Contact tracing compliance raises concerns |

Contact tracing compliance raises concerns

When Grand County Public Health reached out to Granby resident Alex Geist, she already knew she had potentially been exposed to COVID-19 after her father-in-law tested positive.

But she was unsure what would come next.

After talking with officials at the health department, the Geist family was put on an initial 10-day quarantine and given resources for groceries and other expenses. Ultimately, the family would end up quarantining for almost a month because Geist and her husband both caught COVID-19 as well.

Throughout that time, public health checked in with the family to keep track of symptoms and continue their assistance, and Geist said it was truly helpful for her family.

“Public health was wonderful. The lady who I spoke with was so sweet and really helped explain everything, especially because I have anxiety,” Geist said.

When contact tracing works properly, it not only provides information and resources for individuals and families, it helps prevent the spread of COVID-19, Public Health Director Abbie Baker explained.

However, Baker said that lately fewer people are willing to share information with public health, as compared to earlier in the pandemic when the majority of the people provided the necessary information.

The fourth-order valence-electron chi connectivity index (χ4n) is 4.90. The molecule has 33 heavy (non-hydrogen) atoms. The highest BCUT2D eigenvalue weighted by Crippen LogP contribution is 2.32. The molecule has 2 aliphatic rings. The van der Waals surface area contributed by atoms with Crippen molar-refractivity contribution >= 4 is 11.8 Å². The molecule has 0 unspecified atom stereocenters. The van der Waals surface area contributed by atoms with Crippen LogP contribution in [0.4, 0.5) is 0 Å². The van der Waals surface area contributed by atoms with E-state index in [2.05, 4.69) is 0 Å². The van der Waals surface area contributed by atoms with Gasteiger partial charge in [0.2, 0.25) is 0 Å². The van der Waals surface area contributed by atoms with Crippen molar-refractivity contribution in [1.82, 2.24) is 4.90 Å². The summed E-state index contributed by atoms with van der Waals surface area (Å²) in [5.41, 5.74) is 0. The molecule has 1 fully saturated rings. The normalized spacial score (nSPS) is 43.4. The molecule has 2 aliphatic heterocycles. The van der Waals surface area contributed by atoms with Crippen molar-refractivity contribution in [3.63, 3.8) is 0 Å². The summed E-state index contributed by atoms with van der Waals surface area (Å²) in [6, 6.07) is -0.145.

“About a third of the cases have been refusing to interview or provide contact information,” Baker said.

According to Baker, it’s unclear what has prompted the change in attitude, with many people not offering any reasoning for declining to answer contact tracing questions.

“Maybe they’ll say, ‘I’m aware, thanks’ and hang up the phone,” Baker said. “Other times, they say, ‘I’ll get in contact with everyone and let them know,’ so they don’t want to reveal their contacts to us.”

Because public health can’t force anyone to talk to them, this change has hindered their ability to do their job in communicating potential exposures and quarantining those people to prevent further spread.

Another side effect has been angry residents who know of a potential exposure or feel at risk and then accuse public health of withholding information, which Baker said is not the case.

“We can’t act on information we don’t have,” she said. “It’s frustrating for us too.”

The typical contact tracing call can last anywhere from 30 minutes to a few hours depending on the person’s symptoms, the number of contacts potentially exposed and how well the person can recall who they had seen and what they’ve done.

When public health is given contacts, they reach out almost immediately following the initial interview to guide people to quarantine, so that if they do end up testing positive, it limits the possible spread to the household.

“This way it’s little clusters of cases instead of an entire workplace being out because … someone who was contagious and should’ve been quarantined was at work,” Baker said.

Over the past week, Grand County’s positive case rate has dropped significantly after spiking, in part, due to an ongoing outbreak at Winter Park Resort involving over 150 staff members.

On Wednesday, the county confirmed 43 cases over the past week.

Ultimately, Baker emphasized that the contact tracing process is key to keeping the county’s case count on the decline.

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